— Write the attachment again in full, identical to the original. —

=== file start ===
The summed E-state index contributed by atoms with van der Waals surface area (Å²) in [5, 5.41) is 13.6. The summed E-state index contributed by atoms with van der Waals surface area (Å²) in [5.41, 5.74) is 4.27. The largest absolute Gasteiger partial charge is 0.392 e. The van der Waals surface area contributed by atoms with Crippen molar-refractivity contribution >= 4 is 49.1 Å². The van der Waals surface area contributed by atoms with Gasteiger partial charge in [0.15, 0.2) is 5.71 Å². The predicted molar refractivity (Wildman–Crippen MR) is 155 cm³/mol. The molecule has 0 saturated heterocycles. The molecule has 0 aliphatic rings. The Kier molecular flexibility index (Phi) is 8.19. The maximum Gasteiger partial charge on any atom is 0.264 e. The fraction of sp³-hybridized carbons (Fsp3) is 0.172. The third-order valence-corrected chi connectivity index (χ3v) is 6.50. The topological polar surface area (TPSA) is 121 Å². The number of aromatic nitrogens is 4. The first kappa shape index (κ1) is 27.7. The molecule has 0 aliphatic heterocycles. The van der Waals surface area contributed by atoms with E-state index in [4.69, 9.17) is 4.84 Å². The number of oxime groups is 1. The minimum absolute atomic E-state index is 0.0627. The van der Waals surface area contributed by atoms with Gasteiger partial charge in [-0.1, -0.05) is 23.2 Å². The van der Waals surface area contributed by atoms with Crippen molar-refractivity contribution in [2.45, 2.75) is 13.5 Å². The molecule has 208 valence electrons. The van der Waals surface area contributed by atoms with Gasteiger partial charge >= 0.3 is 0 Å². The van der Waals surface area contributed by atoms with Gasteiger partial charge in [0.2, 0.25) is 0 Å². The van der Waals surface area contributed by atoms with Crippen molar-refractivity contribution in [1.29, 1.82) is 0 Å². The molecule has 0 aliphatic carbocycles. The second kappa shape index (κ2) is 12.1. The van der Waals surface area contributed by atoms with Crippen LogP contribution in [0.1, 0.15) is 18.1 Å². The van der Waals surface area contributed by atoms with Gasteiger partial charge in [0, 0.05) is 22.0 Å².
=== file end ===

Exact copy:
The summed E-state index contributed by atoms with van der Waals surface area (Å²) in [5, 5.41) is 13.6. The summed E-state index contributed by atoms with van der Waals surface area (Å²) in [5.41, 5.74) is 4.27. The largest absolute Gasteiger partial charge is 0.392 e. The van der Waals surface area contributed by atoms with Crippen molar-refractivity contribution >= 4 is 49.1 Å². The van der Waals surface area contributed by atoms with Gasteiger partial charge in [0.15, 0.2) is 5.71 Å². The predicted molar refractivity (Wildman–Crippen MR) is 155 cm³/mol. The molecule has 0 saturated heterocycles. The molecule has 0 aliphatic rings. The Kier molecular flexibility index (Phi) is 8.19. The maximum Gasteiger partial charge on any atom is 0.264 e. The fraction of sp³-hybridized carbons (Fsp3) is 0.172. The third-order valence-corrected chi connectivity index (χ3v) is 6.50. The topological polar surface area (TPSA) is 121 Å². The number of aromatic nitrogens is 4. The first kappa shape index (κ1) is 27.7. The molecule has 0 aliphatic heterocycles. The van der Waals surface area contributed by atoms with E-state index in [4.69, 9.17) is 4.84 Å². The number of oxime groups is 1. The minimum absolute atomic E-state index is 0.0627. The van der Waals surface area contributed by atoms with Gasteiger partial charge in [-0.1, -0.05) is 23.2 Å². The van der Waals surface area contributed by atoms with Crippen molar-refractivity contribution in [2.45, 2.75) is 13.5 Å². The molecule has 208 valence electrons. The van der Waals surface area contributed by atoms with Gasteiger partial charge >= 0.3 is 0 Å². The van der Waals surface area contributed by atoms with Gasteiger partial charge in [0.2, 0.25) is 0 Å². The van der Waals surface area contributed by atoms with Crippen molar-refractivity contribution in [1.29, 1.82) is 0 Å². The molecule has 0 aliphatic carbocycles. The second kappa shape index (κ2) is 12.1. The van der Waals surface area contributed by atoms with Crippen LogP contribution in [0.1, 0.15) is 18.1 Å². The van der Waals surface area contributed by atoms with Gasteiger partial charge in [0, 0.05) is 22.0 Å².